Crypto Money Laundering Reaches New Heights; Totaled US$23.8B in 2022by Fintechnews Switzerland February 9, 2023
In 2022, cryptocurrency money laundering reached a new record, with illicit addresses sending US$23.8 billion worth of crypto, a figure which represents a 68% year-on-year (YoY) increase, new data from Chainalysis, an American blockchain analysis firm, show.
Just under half of the funds sent from these addresses traveled directly to centralized exchanges, making these services the biggest recipients of illicit crypto, the report says.
Mainstream centralized crypto exchanges are critical services for money laundering, helping criminals turn their crypto into cash. This is despite being among the most heavily regulated crypto services, and being required to have compliance measures in place to report illegal activities and take action against the users in question.
An analysis of illicit fund transfers revealed that money laundering activity remained highly concentrated in 2022. A total of 915 unique crypto exchange services received illicit crypto last year, the lowest number Chainalysis has seen since 2012, the research found, yet, only five crypto exchanges managed to handle as much as 67.9% of all the illicit funds received by exchanges. The proportion represents an increased concentration compared to 2021, when the top five services received 56.7% of illicit funds.
The report highlights the different ways criminals use centralized exchanges to launder funds. First, some will just send the funds to an exchange where they have a personal account at and cash-out.
Others will work with specialized money laundering service providers who control the accounts and help them convert their crypto into cash once it hits the exchange. These businesses are nested services which are built on top of larger exchanges, using those platforms’ deposit addresses to access liquidity and trading pairs.
According to Chainalysis, a handful of nested services are responsible for the majority of crypto money laundering, with research revealing that four deposit addresses cracked US$100 million in illicit cryptocurrency received in 2022, and, combined, received over US$1 billion.
The report also highlights the rising usage of mixing services for illicit activity. A crypto mixer is a service that blends the cryptocurrencies of many users together to obscure the trail back to the fund’s original source.
Last year, mixers processed a total of US$7.8 billion, 24% of which came from illicit addresses. In comparison, in 2021, these services processed slightly more (US$11.5 billion) but only 10% of these funds came from illicit addresses.
According to Chainalysis, the vast majority of illicit value processed by mixers last year was made up of funds stolen by North Korea-linked hackers.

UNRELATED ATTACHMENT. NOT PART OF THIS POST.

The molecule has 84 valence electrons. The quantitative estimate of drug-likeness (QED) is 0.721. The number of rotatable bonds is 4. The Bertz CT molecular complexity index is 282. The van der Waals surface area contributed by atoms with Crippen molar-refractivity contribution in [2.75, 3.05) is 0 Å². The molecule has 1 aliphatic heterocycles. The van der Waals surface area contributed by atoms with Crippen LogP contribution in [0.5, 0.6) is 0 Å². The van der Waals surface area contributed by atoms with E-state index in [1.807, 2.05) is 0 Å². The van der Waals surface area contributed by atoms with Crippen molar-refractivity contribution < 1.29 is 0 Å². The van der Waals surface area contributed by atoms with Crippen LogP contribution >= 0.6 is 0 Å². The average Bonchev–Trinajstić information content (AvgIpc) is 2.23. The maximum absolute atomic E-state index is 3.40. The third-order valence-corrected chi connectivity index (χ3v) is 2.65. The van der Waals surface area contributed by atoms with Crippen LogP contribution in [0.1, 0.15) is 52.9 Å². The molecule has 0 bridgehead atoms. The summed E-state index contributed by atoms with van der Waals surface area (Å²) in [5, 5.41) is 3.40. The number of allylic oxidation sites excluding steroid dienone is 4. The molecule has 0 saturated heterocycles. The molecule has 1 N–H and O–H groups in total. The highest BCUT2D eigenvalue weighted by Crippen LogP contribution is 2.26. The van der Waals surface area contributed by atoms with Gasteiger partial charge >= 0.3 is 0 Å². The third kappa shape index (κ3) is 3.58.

Though mixers can be used for legitimate reasons, including financial privacy, these services have become popular among criminals to money launder cryptocurrencies, prompting agencies like the Office of Foreign Assets Control (OFAC) of the US Department of the Treasury to implement sanctions.
2022 saw OFAC issue its first-ever sanctions on crypto mixers, designating Blender.io and Tornado Cash for allegedly assisting North Korean hacking syndicate Lazarus Group in laundering stolen cryptocurrencies.
OFAC estimates that Blender.io has helped Lazarus launder over US$20.5 million in “illicit proceeds.” The agency also believes the platform has facilitated money laundering for Russian-linked malign ransomware groups including Trickbot, Conti, Ryuk, Sodinokibi and Ganbcrab.
Tornado Cash, a decentralized mixing service on the Ethereum blockchain, is alleged to have been used to launch more than US$7 billion worth of cryptocurrencies since the platform’s creation in 2019. This includes over US$455 million stolen by Lazarus. Tornado Cash is currently the only decentralized finance (DeFi) protocol to have been sanctioned by OFAC.
2022 was a record-breaking year for hacking, new data from Chainalysis show. A total of US$3.8 billion was stolen from crypto businesses, primarily from DeFi protocols (82.1%) where criminals exploited vulnerabilities found in cross-chain bridge protocols.
Cross-chain bridges are protocols that let user port digital assets and data from one blockchain to another. Their design and specificities vary but most protocols on the market work by “wrapping” tokens in a smart contract and issuing native assets to be used on the other blockchain.
Bridges are an attractive target for criminals because they essentially work as liquidity providers, collecting massive amount of funds and locking them into a central point of storage.
According to Chainalysis, North Korea-linked hackers have been the most prolific crypto hackers of the last few years. In 2022, they stole a record of US$1.7 billion worth of crypto across several hacks which some experts believe has been used to fund the country’s nuclear weapons programs.
Featured image credit: edited from Freepik